This is not an exhaustive list of records, but it is an exhaustive list of records tracked by Baseball-Reference, so don't be surprised if I've left some things out. I only ever know as much as Baseball-Reference wants me to.
- Hits. As of now, Edgar Martinez is the all-time Mariners leader in hits, with 2,247. However, Ichiro lurks just behind him with 2,244, and he stands to pass Edgar by the time I'm done writing this paragraph. Something I found interesting is that Ichiro's career Mariners OPS+ of 117 places him between Bret Boone (116+) and Bruce Bochte (118+), which makes him sound decidedly unimpressive, but we all understand that OPS+ is an imperfect statistic, just as we all understand that statistics leave an awful lot of the whole Ichiro experience out. I've seen it remarked in a number of places that Ichiro might conclude his career as the Japanese Juan Pierre, but the difference between Ichiro and Juan Pierre is that, even if Ichiro starts hitting like Juan Pierre, he'll still be amazing.
- All-Star Games. Ichiro is currently tied with Ken Griffey Jr. for the Mariners lead in All-Star Game selections, with ten. That's good for ten times as many All-Star Game selections as Shigetoshi Hasegawa. Another difference between Ichiro and Juan Pierre is that, even if Ichiro starts hitting like Juan Pierre, he'll still make the All-Star Game.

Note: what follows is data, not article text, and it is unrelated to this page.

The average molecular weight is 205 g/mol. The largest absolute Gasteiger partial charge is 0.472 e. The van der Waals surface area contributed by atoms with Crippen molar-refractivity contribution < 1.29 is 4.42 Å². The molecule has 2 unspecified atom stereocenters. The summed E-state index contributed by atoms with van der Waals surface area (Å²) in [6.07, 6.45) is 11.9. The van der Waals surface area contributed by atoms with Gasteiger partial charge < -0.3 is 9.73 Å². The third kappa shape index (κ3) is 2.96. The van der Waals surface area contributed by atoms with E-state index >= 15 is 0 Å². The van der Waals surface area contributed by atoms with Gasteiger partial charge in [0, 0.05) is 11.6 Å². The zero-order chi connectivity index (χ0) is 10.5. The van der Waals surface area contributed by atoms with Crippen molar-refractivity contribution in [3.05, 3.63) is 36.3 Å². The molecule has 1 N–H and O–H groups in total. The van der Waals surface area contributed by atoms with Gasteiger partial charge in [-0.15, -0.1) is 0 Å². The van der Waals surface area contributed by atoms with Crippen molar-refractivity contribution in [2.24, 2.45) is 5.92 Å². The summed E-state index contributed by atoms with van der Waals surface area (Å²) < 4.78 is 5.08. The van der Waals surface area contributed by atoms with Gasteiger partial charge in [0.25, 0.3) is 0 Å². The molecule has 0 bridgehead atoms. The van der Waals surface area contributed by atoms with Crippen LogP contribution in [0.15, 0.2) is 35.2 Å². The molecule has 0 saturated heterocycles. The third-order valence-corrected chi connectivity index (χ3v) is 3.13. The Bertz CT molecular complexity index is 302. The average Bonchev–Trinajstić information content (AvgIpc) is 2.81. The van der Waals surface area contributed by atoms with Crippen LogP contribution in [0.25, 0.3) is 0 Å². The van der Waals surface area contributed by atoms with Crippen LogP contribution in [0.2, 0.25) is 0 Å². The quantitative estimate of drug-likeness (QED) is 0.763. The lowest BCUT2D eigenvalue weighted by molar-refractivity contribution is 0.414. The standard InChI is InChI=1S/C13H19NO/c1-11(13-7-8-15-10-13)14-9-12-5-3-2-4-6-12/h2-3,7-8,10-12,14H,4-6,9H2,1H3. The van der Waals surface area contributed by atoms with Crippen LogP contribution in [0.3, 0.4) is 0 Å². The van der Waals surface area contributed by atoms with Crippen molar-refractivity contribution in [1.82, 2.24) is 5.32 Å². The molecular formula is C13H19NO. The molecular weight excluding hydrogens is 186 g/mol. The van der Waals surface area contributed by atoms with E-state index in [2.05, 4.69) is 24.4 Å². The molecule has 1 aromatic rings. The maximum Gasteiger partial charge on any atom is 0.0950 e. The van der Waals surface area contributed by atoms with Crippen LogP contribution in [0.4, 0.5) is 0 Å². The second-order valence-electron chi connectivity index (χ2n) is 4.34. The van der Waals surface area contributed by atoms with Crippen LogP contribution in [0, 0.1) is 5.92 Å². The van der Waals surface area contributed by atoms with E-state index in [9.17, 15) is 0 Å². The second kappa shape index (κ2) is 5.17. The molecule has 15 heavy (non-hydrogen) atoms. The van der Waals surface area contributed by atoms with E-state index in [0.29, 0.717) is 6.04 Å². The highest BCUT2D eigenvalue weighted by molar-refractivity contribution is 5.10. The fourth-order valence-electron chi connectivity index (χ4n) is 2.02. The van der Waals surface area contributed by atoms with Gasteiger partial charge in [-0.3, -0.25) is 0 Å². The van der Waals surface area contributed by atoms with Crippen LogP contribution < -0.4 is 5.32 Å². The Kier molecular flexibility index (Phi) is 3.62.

- At Bats. Ichiro is 434 at bats behind Edgar, and the lowest at bat total of his career is 639. That said, he's 1,333 behind Edgar in plate appearances. Man, Edgar drew a lot of walks. So lazy.
- Strikeouts. Jay Buhner holds the Mariners' lead in strikeouts with 1,375, but Miguel Olivo currently checks in at 104, so this should take no time at all.
- Wild Pitches. As you'd expect, it's Randy Johnson in the lead with 66. Back in 1992, Randy walked or beaned 162 batters over 210.1 innings, giving him an opponents OBP of .344 to go with an opponents slugging percentage of .307. The guy was wild. However, just behind him is Felix Hernandez, with 60, which puts him in good position to assume the all-time lead by July or August. The temptation is to blame Rob Johnson, and Rob Johnson most assuredly deserves a lot of the blame, but let's not forget that all of our catchers are defensively terrible. So while it's largely Johnson's fault that Felix is where he is, it'll be someone else's fault when Felix leaps to #1. Maybe he and Olivo can share a special bro-y moment.
In case you were curious, Felix already holds the franchise lead in ERA and ERA+ among pitchers with at least 500 innings. Lower the threshold to 100 innings, though, and the nod goes to one Cliff Lee. Never forget.